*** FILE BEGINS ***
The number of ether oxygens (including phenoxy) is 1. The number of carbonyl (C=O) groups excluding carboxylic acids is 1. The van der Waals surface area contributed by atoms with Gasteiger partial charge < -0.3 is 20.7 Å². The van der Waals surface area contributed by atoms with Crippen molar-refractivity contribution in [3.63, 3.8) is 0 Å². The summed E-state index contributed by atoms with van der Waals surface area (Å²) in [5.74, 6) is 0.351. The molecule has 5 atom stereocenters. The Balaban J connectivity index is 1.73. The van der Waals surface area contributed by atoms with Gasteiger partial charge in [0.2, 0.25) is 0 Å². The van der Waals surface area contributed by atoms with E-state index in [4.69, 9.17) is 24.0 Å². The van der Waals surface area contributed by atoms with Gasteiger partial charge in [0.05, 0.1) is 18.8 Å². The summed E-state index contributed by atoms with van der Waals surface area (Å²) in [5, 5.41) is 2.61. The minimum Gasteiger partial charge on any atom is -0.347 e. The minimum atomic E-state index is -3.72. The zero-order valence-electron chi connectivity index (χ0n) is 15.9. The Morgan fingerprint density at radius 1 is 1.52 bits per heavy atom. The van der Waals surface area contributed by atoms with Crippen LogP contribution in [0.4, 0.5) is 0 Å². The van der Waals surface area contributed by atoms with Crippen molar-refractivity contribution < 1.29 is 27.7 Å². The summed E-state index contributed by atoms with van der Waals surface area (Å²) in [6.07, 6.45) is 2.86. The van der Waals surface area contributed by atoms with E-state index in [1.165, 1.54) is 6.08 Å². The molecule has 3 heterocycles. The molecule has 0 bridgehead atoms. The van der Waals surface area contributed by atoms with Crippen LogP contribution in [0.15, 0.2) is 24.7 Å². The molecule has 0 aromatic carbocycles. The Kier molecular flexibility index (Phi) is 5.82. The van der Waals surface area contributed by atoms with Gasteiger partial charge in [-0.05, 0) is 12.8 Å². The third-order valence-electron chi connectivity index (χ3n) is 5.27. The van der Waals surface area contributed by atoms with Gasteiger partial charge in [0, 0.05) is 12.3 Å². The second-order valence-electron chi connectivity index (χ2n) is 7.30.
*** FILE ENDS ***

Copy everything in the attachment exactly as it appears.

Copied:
The number of ether oxygens (including phenoxy) is 1. The number of carbonyl (C=O) groups excluding carboxylic acids is 1. The van der Waals surface area contributed by atoms with Gasteiger partial charge < -0.3 is 20.7 Å². The van der Waals surface area contributed by atoms with Crippen molar-refractivity contribution in [3.63, 3.8) is 0 Å². The summed E-state index contributed by atoms with van der Waals surface area (Å²) in [5.74, 6) is 0.351. The molecule has 5 atom stereocenters. The Balaban J connectivity index is 1.73. The van der Waals surface area contributed by atoms with Gasteiger partial charge in [0.2, 0.25) is 0 Å². The van der Waals surface area contributed by atoms with E-state index in [4.69, 9.17) is 24.0 Å². The van der Waals surface area contributed by atoms with Gasteiger partial charge in [0.05, 0.1) is 18.8 Å². The summed E-state index contributed by atoms with van der Waals surface area (Å²) in [5, 5.41) is 2.61. The minimum Gasteiger partial charge on any atom is -0.347 e. The minimum atomic E-state index is -3.72. The zero-order valence-electron chi connectivity index (χ0n) is 15.9. The Morgan fingerprint density at radius 1 is 1.52 bits per heavy atom. The van der Waals surface area contributed by atoms with Crippen LogP contribution in [0.4, 0.5) is 0 Å². The van der Waals surface area contributed by atoms with Crippen molar-refractivity contribution < 1.29 is 27.7 Å². The summed E-state index contributed by atoms with van der Waals surface area (Å²) in [6.07, 6.45) is 2.86. The van der Waals surface area contributed by atoms with E-state index in [1.165, 1.54) is 6.08 Å². The molecule has 3 heterocycles. The molecule has 0 bridgehead atoms. The van der Waals surface area contributed by atoms with Crippen LogP contribution in [0.15, 0.2) is 24.7 Å². The molecule has 0 aromatic carbocycles. The Kier molecular flexibility index (Phi) is 5.82. The van der Waals surface area contributed by atoms with Gasteiger partial charge in [-0.05, 0) is 12.8 Å². The third-order valence-electron chi connectivity index (χ3n) is 5.27. The van der Waals surface area contributed by atoms with Gasteiger partial charge in [0, 0.05) is 12.3 Å². The second-order valence-electron chi connectivity index (χ2n) is 7.30.